Memorial Day weekend has always been one of my favorite holidays. When I was a child in Vermont it was the time when we could begin to plant our garden with reasonable expectation that we would have no frost or snow until the next fall. Although I live in California now and can plant all year round, I still think of Memorial Day weekend as a time for getting busy in the garden. Our neighbor down the road from my mother’s house in Vermont will plant some corn using his horse and an antique seeder..and my mother will plant petunias in her barrels beside the house.
Memorial Day was always the time to take a drive to our grandparents’ farm in Shoreham, Vermont to pick lilacs and deliver them to the small country cemetery where our forebears are buried. Driving to visit the East Shoreham Cemetery has become a family tradition for my own children when they go to Vermont. We have enjoyed summer picnics there, hearing the stories that my father would recall about the days when all the neighbors, now buried in that place, knew each other well. My dad helped take care of that cemetery, just up the road from the farm where he grew up, and later brought my mother to begin their family. In 2005 on Memorial Day weekend we buried my father there too, near his parents, grandparents and the neighbors whose stories we had heard so many times. Each Memorial Day I wish we lived closer, so we could pick the lilacs and decorate the stones in the East Shoreham Cemetery like we used to do.
Memorial weekend in 1977 was the time when I was packing my car to move out to California for graduate school after a particularly long and snowy winter. Just as the weather was turning warm and sunny in Vermont, my younger brother and I drove all the way across the United States to learn that California has “June Gloom” instead of the warm sunshine we had anticipated. Expecting to return to Vermont, I didn’t realize at the time that many Memorial Days would pass before I would be back in my home state once again for that special weekend.
For Vermonters, Memorial Day weekend marks the beginning of summer. It’s a great time to visit the state, as craftsmen and artisans hold the semiannual Open Studio Weekend. Signs point the way to wonderful workshops and home galleries, where artists, potters, jewelry makers, woodworkers and makers of the beautiful crafts made in Vermont offer to meet visitors on this special weekend. School will be out in a few weeks and the delicious anticipation of warm sunshine and wild strawberries is in the air!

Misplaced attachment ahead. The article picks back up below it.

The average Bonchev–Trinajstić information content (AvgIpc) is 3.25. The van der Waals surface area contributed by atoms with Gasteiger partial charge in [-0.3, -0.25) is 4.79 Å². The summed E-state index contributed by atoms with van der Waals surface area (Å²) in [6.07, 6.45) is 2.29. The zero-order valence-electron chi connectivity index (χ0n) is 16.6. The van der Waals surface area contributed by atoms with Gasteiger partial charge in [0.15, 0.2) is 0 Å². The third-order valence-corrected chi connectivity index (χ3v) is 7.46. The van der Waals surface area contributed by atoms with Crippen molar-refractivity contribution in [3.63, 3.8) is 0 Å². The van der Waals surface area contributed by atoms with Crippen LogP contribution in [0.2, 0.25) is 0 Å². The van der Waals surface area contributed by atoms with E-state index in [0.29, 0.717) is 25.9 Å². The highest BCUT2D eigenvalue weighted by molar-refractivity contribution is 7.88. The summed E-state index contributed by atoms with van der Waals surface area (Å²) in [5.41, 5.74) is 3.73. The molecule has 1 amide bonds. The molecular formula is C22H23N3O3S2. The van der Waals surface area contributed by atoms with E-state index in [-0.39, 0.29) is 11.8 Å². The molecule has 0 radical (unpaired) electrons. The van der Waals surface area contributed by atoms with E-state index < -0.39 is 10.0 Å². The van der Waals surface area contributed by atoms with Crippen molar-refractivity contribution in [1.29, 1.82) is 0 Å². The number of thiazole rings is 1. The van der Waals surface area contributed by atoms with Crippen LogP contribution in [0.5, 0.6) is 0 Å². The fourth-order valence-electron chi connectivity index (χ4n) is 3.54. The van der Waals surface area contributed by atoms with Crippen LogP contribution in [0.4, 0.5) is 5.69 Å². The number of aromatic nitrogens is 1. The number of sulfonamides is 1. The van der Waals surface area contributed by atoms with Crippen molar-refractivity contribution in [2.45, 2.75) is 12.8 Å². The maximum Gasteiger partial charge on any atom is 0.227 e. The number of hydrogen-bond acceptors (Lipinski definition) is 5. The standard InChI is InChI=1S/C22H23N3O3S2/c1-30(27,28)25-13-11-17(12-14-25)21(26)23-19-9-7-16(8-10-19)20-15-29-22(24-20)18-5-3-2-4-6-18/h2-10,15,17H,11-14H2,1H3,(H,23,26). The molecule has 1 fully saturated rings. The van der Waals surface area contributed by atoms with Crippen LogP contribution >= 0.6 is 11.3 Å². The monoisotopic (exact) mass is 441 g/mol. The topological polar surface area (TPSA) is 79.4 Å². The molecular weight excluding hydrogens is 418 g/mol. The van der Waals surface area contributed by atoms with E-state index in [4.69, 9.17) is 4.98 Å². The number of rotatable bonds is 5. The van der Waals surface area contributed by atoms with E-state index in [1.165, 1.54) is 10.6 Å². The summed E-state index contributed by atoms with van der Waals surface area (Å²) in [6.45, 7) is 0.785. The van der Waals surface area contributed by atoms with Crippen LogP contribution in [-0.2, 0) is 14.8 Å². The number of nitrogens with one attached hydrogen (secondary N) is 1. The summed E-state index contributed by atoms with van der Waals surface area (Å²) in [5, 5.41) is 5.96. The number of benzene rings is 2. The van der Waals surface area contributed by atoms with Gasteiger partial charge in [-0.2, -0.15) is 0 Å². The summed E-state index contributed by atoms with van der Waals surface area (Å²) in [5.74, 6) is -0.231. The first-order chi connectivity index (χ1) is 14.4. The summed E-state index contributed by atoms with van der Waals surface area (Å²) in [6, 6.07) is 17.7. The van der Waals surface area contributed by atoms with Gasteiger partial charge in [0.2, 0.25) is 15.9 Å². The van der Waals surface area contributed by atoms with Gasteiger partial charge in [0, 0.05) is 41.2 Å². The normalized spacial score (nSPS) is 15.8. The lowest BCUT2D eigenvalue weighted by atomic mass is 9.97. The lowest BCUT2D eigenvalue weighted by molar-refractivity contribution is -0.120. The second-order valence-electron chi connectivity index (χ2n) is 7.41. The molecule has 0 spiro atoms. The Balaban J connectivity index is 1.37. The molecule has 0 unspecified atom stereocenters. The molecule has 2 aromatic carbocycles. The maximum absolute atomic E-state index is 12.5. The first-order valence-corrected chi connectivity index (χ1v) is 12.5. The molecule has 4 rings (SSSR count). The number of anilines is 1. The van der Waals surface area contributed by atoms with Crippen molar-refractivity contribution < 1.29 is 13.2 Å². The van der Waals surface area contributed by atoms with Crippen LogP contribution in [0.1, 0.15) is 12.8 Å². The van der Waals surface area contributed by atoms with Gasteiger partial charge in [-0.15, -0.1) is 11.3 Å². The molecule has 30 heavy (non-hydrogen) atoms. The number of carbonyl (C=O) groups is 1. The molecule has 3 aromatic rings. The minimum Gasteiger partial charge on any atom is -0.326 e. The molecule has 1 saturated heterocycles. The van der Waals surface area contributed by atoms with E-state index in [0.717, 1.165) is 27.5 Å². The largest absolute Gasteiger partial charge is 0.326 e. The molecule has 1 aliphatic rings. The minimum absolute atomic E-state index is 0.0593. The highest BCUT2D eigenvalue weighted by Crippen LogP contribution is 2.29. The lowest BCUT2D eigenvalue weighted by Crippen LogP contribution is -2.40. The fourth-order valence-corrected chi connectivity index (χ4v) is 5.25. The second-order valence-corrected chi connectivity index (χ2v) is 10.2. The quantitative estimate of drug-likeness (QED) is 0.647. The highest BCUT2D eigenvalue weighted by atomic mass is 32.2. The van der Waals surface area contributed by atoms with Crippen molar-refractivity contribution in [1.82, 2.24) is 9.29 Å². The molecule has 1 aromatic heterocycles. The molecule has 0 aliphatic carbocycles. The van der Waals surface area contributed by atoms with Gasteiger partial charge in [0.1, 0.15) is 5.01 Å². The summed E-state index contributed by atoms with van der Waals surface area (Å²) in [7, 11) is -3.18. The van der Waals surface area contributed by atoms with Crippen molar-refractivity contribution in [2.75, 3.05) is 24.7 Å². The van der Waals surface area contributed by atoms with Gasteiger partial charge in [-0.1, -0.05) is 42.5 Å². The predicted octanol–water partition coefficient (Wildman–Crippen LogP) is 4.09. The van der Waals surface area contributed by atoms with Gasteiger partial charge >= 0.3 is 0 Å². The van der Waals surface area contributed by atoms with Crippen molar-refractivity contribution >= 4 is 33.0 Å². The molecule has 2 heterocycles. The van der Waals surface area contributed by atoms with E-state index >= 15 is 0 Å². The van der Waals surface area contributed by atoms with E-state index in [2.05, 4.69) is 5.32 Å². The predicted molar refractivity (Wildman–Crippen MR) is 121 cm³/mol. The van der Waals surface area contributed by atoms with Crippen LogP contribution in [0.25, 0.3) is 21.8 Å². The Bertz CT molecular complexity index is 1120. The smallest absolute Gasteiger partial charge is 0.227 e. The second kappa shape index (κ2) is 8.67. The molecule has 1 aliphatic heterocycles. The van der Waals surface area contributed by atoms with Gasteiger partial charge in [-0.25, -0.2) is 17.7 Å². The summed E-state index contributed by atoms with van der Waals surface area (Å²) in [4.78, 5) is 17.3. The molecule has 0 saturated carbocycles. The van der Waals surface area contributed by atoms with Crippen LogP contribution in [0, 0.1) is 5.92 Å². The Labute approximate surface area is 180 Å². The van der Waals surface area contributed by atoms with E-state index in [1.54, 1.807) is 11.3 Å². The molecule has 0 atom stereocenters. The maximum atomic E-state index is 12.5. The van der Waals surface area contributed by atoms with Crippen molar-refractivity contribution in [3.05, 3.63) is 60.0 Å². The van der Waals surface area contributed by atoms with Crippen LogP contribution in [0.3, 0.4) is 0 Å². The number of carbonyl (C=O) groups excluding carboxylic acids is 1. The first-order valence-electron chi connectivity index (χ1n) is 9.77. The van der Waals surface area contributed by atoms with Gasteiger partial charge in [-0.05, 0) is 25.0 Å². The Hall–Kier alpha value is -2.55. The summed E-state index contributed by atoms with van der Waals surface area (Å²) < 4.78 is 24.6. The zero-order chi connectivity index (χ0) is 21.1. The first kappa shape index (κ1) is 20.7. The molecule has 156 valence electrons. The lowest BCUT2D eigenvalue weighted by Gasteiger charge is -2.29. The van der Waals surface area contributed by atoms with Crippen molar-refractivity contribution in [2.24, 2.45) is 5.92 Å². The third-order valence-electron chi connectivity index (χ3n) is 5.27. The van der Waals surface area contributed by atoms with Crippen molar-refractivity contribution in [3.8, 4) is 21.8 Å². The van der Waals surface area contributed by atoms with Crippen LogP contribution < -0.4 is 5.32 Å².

This holiday used to be called “Decoration Day” because it was a day of remembrance for those who died in service to our country and the graves of those who served would be decorated with American flags. The little country cemeteries in Vermont are freshly mowed, and brand new American flags flutter in the breeze. Gravestones dating back to the American Revolution, the War of 1812, and the Civil War are decorated, as well as graves from the more recent wars. Granite and marble quarries and monuments are a major industry in Vermont, and the cemeteries themselves are like special galleries of historical art, places of pride and incredible beauty. Towns in Vermont have parades down main streets with high school bands playing patriotic marches, ending at a stone war memorial in the center of town where speeches will be made and wreaths will be placed.
A few years ago a group of friends from our church choir traveled to France to visit the Normandy American Cemetery and Memorial near Omaha Beach, where American soldiers who died in Europe during World War II are honored.
Even though Memorial Day has become a joyful holiday celebrated with family reunions, street fairs and town festivals across the nation, it’s important to remember how it began and the reason that we celebrate on this day. We have many more heroes to honor now who have lost their lives defending our freedom in recent wars. Young men and women continue to lose their lives in service to our nation every day. Last year a young cousin, an Army Ranger at age 22, Sgt. Tyler Holtz lost his life in combat in Afghanistan during his fourth tour of duty. Many friends and family members attended the memorial at Rosecrans National Cemetery in San Diego where the reality of heroism and the price of freedom was made crystal clear to all in attendance.
In this spirit, I’ll leave you with a musical tribute to honor all those who have died and all who continue to serve. The singers are St. Timothy’s Choir whom I have had the honor of directing since 1987…the very friends who traveled to France together to visit Omaha Beach in 2009. The band is the Coastal Communities Concert Band, of which I am proud to be a member, performing at the Center for the Arts in Escondido, Ca. in 2010, directed by Dr. Robert Fleming. This is “Hymn to the Fallen” from Saving Private Ryan by John Williams.
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